|Russia and the CIS News Digest
Ukraine Election Result Sets Back British Geopolitics
Feb. 15 (EIRNS)One week after the run-off in Ukraine's Presidential election, the country's Central Electoral Commission yesterday certified the victory of Party of Regions leader Victor Yanukovych over Prime Minister Yuliya Tymoshenko, by 887,909 votes (48.95% to 45.47%). Thus, one of the George Soros-financed 2004 Orange Revolution figures, President Victor Yushchenko, was eliminated in the first round, and his former ally, Tymoshenko, in the second. It was Yanukovych's victory in 2004 which was overturned by the Orange coup. (Supporters of Tymoshenko, who earlier had said that even a "10-vote margin of victory" would be a clear victory, announced Feb. 15 they would attempt to challenge the election result in court, but the bid was dropped later in the week.)
The election of Yanukovych is already affecting Ukraine's relations with Russia, reducing the capability, which London geopolitical strategists have often bragged about and frequently used, of exploiting every conceivable tension between the two countries.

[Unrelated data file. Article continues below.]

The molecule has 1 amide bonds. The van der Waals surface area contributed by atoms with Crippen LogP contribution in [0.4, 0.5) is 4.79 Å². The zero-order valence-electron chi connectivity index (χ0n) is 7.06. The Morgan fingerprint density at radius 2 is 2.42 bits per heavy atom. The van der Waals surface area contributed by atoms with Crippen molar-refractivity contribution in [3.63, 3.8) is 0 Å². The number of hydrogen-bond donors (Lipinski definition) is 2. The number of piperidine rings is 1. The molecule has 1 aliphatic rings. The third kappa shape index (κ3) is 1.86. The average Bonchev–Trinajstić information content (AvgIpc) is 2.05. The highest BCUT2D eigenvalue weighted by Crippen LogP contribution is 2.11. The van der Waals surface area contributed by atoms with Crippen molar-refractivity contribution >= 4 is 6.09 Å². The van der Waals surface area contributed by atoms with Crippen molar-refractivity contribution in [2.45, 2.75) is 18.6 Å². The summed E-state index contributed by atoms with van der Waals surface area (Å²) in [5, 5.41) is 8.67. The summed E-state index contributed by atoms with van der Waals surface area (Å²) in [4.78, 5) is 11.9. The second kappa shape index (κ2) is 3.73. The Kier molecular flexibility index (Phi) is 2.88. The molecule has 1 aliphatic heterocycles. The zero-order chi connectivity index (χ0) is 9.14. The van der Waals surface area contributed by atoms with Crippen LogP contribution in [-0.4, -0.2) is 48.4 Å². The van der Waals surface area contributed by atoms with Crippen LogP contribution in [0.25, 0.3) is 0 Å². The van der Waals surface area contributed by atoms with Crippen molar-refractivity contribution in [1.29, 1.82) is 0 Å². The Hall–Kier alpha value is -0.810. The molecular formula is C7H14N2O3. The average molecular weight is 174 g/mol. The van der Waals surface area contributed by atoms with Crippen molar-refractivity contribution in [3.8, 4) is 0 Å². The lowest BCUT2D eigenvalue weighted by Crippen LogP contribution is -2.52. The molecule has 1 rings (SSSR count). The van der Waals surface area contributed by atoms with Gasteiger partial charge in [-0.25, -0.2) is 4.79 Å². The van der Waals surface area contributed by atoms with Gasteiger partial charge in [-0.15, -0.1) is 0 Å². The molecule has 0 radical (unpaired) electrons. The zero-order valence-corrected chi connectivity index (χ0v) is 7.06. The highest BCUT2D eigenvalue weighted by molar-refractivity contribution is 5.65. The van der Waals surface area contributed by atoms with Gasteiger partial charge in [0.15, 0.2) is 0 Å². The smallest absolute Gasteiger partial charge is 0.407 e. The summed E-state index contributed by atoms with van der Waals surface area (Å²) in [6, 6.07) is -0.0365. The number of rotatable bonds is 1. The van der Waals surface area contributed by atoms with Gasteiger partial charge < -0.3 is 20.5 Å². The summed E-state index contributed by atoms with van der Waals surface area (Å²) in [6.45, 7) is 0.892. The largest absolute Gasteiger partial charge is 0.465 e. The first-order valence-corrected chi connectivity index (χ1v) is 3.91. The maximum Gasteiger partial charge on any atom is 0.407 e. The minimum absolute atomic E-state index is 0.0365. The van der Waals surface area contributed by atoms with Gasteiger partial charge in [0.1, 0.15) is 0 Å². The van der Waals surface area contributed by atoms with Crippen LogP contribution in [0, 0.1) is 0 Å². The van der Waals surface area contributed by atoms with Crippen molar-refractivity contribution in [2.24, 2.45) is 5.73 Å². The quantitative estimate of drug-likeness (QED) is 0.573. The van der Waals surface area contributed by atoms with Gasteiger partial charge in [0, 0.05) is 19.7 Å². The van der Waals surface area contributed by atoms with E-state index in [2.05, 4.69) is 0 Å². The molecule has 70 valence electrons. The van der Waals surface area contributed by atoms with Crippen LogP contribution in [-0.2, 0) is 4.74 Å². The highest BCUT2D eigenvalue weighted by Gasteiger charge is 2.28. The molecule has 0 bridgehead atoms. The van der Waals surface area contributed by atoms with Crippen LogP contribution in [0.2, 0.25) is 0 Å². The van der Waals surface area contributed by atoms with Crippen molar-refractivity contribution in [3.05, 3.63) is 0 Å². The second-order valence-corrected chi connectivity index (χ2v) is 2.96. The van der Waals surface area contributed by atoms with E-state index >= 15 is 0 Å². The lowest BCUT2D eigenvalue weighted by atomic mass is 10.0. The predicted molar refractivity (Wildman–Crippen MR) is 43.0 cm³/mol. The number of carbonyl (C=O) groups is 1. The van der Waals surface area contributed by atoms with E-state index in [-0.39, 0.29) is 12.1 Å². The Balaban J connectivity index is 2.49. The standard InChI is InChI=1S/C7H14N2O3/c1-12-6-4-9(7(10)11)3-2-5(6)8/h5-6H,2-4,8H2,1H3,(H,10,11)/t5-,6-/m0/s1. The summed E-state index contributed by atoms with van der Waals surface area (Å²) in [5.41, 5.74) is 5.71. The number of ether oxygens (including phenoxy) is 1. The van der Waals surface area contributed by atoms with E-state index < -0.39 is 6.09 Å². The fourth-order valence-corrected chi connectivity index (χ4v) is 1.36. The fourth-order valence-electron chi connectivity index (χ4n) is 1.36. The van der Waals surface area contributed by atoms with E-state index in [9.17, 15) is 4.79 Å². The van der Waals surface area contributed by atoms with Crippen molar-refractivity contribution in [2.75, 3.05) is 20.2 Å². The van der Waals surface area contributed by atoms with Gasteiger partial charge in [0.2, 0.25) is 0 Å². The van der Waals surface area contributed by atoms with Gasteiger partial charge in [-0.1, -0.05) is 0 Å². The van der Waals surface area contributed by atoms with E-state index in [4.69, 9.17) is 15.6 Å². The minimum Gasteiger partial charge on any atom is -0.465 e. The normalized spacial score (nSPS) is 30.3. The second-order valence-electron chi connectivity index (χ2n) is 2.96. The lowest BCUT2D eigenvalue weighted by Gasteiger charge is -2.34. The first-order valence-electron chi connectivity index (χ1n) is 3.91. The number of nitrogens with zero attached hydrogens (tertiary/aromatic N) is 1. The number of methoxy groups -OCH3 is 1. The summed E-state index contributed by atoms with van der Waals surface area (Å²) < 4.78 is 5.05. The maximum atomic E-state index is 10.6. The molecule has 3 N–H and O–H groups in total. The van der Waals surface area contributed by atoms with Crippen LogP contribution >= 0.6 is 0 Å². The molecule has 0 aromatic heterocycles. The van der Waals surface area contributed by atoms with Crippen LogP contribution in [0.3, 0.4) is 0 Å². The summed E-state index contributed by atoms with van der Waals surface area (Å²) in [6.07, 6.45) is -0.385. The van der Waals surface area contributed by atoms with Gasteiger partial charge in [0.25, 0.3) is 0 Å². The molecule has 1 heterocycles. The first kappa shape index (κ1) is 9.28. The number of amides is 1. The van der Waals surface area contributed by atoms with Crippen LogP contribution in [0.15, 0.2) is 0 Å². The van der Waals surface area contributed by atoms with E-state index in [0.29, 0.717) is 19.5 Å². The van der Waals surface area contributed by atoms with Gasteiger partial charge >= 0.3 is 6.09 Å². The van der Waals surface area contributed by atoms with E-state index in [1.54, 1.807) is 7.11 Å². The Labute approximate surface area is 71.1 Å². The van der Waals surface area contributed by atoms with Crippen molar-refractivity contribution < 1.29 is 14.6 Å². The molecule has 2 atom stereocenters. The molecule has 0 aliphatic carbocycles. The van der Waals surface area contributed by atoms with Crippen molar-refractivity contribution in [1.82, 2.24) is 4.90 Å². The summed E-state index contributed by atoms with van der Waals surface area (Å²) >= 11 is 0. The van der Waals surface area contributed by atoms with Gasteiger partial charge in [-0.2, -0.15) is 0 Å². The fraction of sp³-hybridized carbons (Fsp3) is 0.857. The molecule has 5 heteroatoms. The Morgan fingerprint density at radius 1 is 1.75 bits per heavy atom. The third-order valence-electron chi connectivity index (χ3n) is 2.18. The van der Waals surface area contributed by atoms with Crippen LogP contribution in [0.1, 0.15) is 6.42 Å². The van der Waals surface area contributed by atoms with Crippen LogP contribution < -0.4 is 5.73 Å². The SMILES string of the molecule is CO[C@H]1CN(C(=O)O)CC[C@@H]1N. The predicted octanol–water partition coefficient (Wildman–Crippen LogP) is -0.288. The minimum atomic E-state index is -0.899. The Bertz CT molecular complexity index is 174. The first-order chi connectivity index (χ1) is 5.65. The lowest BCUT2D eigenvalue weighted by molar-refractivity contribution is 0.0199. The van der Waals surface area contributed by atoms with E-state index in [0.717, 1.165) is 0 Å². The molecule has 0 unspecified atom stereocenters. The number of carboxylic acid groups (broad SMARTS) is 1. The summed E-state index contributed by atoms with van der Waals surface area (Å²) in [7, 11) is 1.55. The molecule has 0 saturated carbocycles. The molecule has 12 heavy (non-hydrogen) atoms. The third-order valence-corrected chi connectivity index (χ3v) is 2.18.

Speaking on Feb. 14, Yanukovych confirmed that he will not pursue Yushchenko's plan of taking Ukraine into NATO. "Ukraine's joining NATO is not on the agenda today," said Yanukovych. "Ukraine is interested in taking part in the project for a European collective security system, supporting the initiative of Russian President Dmitri Medvedev for that, as President Nicholas Sarkozy has supported it." In an interview the previous day, Yanukovych said that he is open to talks with Moscow on Russia's Black Sea Fleet continuing to use its base in Sevastopol, Crimean Peninsula, after the current lease expires in 2017.
The prominent Ukrainian weekly Zerkalo nedeli of Feb. 13-19 carried a major article on the prospects for revival of Ukraine's nuclear industry, including through purchase of reactors from Russia. This would bring a different dimension to Russia-Ukraine energy relations, as against the natural gas price wars of recent years. Last week, Yanukovych announced, "I now want to discuss with Russia, moving ahead to build another three nuclear power units in a partnership arrangement."